Empathizing With New Patients

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Empathizing With New Patients

Trying something new for the first time can cause quite a bit of anxiety. I felt pretty anxious before I went to my first barre class (you know, that trendy exercise fad right now combining Pilates, yoga and ballet?). I imagine this is what it feels like for some of our clients to start therapy. Don’t get me wrong, I have been on the other side and have been a client myself in therapy. The only thing was, I wasn’t anxious at all to begin. In fact, I was really excited and enjoyed it very much. However, I know this really isn’t the case for a lot of people who come to our office.

Anyways, I started to think about this, as I was getting ready to attend my first barre class recently. I had gone through all the motions to make it happen. For instance, searching for the best place to go, researching costs, looking at the schedule, and finally booking (and cancelling and rebooking) a class several times. Once the morning finally arrived for me to go, I had run out of excuses to bail (trust me I looked for one). It was time for me to show up. Again, this was beginning to really parallel what most of my clients tell me they experience during the process of showing up to the chair in my office.

It’s interesting the anxieties we can conjure up when starting something new. This particular morning, I was planning to go to the office to meet with one scheduled new client and then I was going to attend my class. However,  the client didn’t show up. This somehow provided more motivation for me to get to the class. However, suddenly I could also empathize with the client and the fears about starting something new. In this case they had decided to no show instead of show up.

I felt disappointed but decided to head on over to my class as I was not going to no show and had made the decision to show up despite the overwhelming insecurities I was experiencing. Entering the studio, I immediately felt vulnerability set in and wondered, “Are they judging me?” Again, I wonder if this is what some of my clients are thinking and feeling when they come for their first session? In that moment I tried to focus on my goals. Someone had recently posted on Instagram they had set out on their own wellness journey and had two goals:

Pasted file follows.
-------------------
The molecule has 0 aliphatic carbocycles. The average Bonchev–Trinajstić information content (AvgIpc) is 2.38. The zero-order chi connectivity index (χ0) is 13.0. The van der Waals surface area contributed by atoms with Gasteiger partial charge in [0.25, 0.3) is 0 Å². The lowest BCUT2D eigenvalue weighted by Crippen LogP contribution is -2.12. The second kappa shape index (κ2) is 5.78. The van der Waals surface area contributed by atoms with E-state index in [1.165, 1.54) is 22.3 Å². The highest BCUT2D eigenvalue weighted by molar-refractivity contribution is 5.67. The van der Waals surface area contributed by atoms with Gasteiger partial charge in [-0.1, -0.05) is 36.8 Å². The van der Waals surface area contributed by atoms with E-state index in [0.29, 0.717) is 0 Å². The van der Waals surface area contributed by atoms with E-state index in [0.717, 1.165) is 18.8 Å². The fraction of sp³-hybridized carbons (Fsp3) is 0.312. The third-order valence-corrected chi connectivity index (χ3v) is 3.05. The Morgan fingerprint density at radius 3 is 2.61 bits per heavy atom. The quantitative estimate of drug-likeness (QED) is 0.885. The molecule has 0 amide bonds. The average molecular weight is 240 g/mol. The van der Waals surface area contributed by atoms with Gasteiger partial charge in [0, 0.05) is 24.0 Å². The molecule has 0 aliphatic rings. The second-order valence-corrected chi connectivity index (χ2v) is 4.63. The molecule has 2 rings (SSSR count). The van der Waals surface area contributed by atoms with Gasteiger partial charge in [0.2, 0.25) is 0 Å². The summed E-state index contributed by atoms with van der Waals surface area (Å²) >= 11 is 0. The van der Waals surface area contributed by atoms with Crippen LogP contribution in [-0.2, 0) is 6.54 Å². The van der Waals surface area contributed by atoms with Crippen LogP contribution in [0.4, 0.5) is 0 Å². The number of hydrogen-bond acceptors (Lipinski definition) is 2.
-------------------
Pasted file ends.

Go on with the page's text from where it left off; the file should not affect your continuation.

1. Start
  2. Don’t stop.

I felt those were pretty good goals and advice I needed to take as well. Just like in therapy, today I was setting goals and making a commitment to myself.

The instructor greeted me with a warm, friendly smile and a listening ear. Instantly I felt more comfortable and excitement started to set in. The class started and immediately I noticed my mindset was shifting. I was present-focused and embraced the good, the bad and the ugly. This class was certainly outside of my comfort zone, but that is where growth happens. I could feel transformations already starting to take place just by deciding to show up and not no-show. Yes, part of me was relieved when the class was over. Mainly because I couldn’t breathe. The experience allowed me to work through a physically and emotionally painful experience but also allowed me to increase my tolerance and acceptance skills…much like a therapy session and the therapeutic process.

As my spaghetti legs wobbled down the stairs to my car after the class was over, I felt proud of what I did. I didn’t no show, I showed up and was excited for my next scheduled session.

What is holding back your clients from showing up?

Alycia Burant, MA, LPC, NCC is founder, owner and therapist at Healthy Minds Therapy in bustling Alexandria, VA. Her practice has three locations in Northern Virginia providing expert support and services for people in times of need. When she is not working, she enjoys relaxing with her family,  wine tasting, cooking and traveling.